Mindfulness and the CIO

However, when reality strikes, and the client calls, or emergencies arise, team members cannot be oblivious to the obvious: it is time to change tasks. As “being in the zone” might imply, hyperfocus can be good, but not always. The only place you have any impact is in the here and now. That cannot be achieved with your head down in the computer screen and your mind multi-tasking like crazy. Being present here and now in every interaction you have is a prerequisite for individual and Virtual Team success.

The buzzword often used is “mindfulness.” Rarely heard in management until recently, it is based upon Buddhist practices. Mindfulness is paying attention on purpose, in the present moment, and non-judgmentally. “The outlook for CIOs, as they demonstrate mindful leadership, is excellent.” (J. Esser, Technology Forecast, 2013) Mindful leaders inspire mindful teams. Help your virtual team become more mindful right now.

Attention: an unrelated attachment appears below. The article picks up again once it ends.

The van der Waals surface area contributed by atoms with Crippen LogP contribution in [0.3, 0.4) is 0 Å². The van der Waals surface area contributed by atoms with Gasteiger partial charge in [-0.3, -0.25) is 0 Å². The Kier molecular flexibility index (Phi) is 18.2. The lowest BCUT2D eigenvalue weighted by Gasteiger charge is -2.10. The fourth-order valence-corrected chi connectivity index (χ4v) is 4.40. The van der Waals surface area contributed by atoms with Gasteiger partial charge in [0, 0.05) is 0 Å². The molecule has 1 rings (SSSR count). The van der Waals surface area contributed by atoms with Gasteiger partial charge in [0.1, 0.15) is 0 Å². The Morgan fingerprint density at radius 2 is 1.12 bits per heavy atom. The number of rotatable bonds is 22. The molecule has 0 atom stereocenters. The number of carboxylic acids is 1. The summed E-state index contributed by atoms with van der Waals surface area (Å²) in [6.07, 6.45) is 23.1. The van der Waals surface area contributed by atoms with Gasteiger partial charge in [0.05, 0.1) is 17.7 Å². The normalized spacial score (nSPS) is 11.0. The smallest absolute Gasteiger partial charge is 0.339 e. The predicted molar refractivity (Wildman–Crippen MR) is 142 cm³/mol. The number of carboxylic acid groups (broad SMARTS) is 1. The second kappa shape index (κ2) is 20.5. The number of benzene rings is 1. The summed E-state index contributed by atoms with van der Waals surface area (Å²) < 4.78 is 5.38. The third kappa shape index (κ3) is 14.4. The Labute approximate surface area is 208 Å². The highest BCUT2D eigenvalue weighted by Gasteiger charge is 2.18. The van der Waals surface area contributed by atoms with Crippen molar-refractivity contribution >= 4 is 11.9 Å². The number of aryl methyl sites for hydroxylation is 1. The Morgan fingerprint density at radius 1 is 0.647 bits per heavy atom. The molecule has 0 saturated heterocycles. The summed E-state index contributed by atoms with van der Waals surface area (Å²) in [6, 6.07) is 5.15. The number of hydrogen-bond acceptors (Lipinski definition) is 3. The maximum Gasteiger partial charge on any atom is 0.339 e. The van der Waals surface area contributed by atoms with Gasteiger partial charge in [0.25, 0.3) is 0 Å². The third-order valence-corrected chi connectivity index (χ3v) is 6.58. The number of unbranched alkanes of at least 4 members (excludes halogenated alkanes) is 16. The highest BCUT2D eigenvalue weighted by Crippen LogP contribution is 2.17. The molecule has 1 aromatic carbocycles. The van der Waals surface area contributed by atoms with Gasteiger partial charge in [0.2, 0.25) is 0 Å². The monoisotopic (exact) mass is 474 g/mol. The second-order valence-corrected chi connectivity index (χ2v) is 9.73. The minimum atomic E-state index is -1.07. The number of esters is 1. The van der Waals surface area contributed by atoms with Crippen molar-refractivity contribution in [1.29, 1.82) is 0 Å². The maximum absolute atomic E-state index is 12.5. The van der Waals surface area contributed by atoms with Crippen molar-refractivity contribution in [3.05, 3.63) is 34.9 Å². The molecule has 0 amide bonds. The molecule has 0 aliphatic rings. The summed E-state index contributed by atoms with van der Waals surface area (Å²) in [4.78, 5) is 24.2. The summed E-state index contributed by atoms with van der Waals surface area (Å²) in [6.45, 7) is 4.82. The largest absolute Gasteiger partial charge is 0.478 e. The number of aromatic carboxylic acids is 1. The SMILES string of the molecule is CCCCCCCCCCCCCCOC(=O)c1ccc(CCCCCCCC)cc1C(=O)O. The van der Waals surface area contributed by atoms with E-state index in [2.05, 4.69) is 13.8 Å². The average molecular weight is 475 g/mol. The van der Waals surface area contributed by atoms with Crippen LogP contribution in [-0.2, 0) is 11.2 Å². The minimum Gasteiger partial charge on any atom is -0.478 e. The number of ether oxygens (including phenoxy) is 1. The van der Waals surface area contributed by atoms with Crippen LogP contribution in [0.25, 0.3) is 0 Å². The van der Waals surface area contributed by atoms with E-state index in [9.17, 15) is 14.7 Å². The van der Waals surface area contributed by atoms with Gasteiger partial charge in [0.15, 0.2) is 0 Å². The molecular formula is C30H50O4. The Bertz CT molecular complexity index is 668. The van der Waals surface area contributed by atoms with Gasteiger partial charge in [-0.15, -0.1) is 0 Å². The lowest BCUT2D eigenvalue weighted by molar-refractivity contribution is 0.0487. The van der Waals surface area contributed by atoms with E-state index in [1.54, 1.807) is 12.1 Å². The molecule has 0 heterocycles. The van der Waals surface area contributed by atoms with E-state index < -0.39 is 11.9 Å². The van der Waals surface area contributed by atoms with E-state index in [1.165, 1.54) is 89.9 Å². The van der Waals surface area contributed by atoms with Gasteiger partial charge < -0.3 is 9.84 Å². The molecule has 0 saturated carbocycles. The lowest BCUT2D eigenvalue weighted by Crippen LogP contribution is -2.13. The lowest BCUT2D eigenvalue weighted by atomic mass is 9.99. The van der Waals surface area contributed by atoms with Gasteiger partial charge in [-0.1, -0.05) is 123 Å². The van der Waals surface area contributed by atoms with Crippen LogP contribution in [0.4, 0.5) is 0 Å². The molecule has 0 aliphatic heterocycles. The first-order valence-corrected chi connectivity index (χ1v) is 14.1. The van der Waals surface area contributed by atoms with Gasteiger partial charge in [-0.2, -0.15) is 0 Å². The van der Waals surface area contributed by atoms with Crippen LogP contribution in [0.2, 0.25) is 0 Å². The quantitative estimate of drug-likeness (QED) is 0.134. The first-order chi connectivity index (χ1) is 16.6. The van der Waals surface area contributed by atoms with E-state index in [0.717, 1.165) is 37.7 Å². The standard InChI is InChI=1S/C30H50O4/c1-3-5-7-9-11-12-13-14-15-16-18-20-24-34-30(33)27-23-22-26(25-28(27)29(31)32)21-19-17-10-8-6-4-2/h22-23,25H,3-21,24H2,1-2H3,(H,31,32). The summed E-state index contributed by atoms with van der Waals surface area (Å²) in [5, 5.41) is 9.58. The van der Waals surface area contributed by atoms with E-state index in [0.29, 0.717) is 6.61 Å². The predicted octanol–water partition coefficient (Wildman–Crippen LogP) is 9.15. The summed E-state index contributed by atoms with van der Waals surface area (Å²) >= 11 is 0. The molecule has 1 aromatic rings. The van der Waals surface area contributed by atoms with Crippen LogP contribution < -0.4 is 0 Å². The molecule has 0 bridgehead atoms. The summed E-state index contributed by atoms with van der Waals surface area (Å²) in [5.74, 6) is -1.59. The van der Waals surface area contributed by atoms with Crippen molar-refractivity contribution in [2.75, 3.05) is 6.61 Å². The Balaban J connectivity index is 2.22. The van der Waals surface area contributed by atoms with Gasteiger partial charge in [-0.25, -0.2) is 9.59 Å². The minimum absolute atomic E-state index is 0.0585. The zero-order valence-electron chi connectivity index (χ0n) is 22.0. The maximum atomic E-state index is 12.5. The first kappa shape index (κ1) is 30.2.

Three Tips for Being More Mindful

Focus on teaching your virtual team members, and yourself, these three simple tips to help them be in the moment, not in the zone (or zoned out during an online meeting, not that you’ve ever done that…):

  • In the zone? Take a moment to notice what you’re doing and when and why you are doing it. Is this a stretch for you? Set a reminder in Outlook if you have to, but stop what you’re doing for even just a moment and come back to reality every hour. If you lose all track of time, you are probably hyperfocused. Take some time to simply be. Lunch time, for example.
  • Zoned out? This can happen, also. When you notice your mind wandering as the client (or your boss) drones on in that virtual meeting, do not become frustrated or judge yourself harshly, simply bring yourself back to the current task and move forward. Your thoughts are simply thoughts; you do not need to react to them, especially the negative ones.